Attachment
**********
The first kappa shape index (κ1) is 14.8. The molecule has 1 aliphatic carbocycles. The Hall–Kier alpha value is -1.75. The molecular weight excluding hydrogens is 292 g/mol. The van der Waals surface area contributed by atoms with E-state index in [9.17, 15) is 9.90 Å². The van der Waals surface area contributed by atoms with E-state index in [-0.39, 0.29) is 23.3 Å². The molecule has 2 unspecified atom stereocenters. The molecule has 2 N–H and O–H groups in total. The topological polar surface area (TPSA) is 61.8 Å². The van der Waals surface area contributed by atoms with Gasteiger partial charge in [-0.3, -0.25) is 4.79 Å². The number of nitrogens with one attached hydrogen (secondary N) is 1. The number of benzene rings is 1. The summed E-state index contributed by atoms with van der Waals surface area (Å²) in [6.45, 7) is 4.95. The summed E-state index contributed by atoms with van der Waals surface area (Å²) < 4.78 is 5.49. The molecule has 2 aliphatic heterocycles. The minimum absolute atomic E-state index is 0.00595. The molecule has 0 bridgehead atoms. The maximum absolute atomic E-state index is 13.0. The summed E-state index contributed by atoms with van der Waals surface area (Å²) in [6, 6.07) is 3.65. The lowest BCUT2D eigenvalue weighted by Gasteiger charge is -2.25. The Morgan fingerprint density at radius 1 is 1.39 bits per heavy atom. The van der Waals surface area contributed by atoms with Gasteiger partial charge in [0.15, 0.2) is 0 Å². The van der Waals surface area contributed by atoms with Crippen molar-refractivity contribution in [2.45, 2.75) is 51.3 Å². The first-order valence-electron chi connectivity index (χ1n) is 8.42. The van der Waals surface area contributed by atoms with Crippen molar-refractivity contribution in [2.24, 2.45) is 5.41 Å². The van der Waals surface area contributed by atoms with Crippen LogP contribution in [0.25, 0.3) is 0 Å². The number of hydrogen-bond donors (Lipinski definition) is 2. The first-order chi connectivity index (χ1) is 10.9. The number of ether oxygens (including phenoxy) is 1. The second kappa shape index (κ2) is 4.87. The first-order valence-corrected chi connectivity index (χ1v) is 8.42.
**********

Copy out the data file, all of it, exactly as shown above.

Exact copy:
The first kappa shape index (κ1) is 14.8. The molecule has 1 aliphatic carbocycles. The Hall–Kier alpha value is -1.75. The molecular weight excluding hydrogens is 292 g/mol. The van der Waals surface area contributed by atoms with E-state index in [9.17, 15) is 9.90 Å². The van der Waals surface area contributed by atoms with E-state index in [-0.39, 0.29) is 23.3 Å². The molecule has 2 unspecified atom stereocenters. The molecule has 2 N–H and O–H groups in total. The topological polar surface area (TPSA) is 61.8 Å². The van der Waals surface area contributed by atoms with Gasteiger partial charge in [-0.3, -0.25) is 4.79 Å². The number of nitrogens with one attached hydrogen (secondary N) is 1. The number of benzene rings is 1. The summed E-state index contributed by atoms with van der Waals surface area (Å²) in [6.45, 7) is 4.95. The summed E-state index contributed by atoms with van der Waals surface area (Å²) < 4.78 is 5.49. The molecule has 2 aliphatic heterocycles. The minimum absolute atomic E-state index is 0.00595. The molecule has 0 bridgehead atoms. The maximum absolute atomic E-state index is 13.0. The summed E-state index contributed by atoms with van der Waals surface area (Å²) in [6, 6.07) is 3.65. The lowest BCUT2D eigenvalue weighted by Gasteiger charge is -2.25. The Morgan fingerprint density at radius 1 is 1.39 bits per heavy atom. The van der Waals surface area contributed by atoms with Gasteiger partial charge in [0.15, 0.2) is 0 Å². The van der Waals surface area contributed by atoms with Crippen molar-refractivity contribution in [2.45, 2.75) is 51.3 Å². The first-order valence-electron chi connectivity index (χ1n) is 8.42. The van der Waals surface area contributed by atoms with Crippen molar-refractivity contribution in [2.24, 2.45) is 5.41 Å². The van der Waals surface area contributed by atoms with Crippen LogP contribution in [0.25, 0.3) is 0 Å². The number of hydrogen-bond donors (Lipinski definition) is 2. The first-order chi connectivity index (χ1) is 10.9. The number of ether oxygens (including phenoxy) is 1. The second kappa shape index (κ2) is 4.87. The first-order valence-corrected chi connectivity index (χ1v) is 8.42.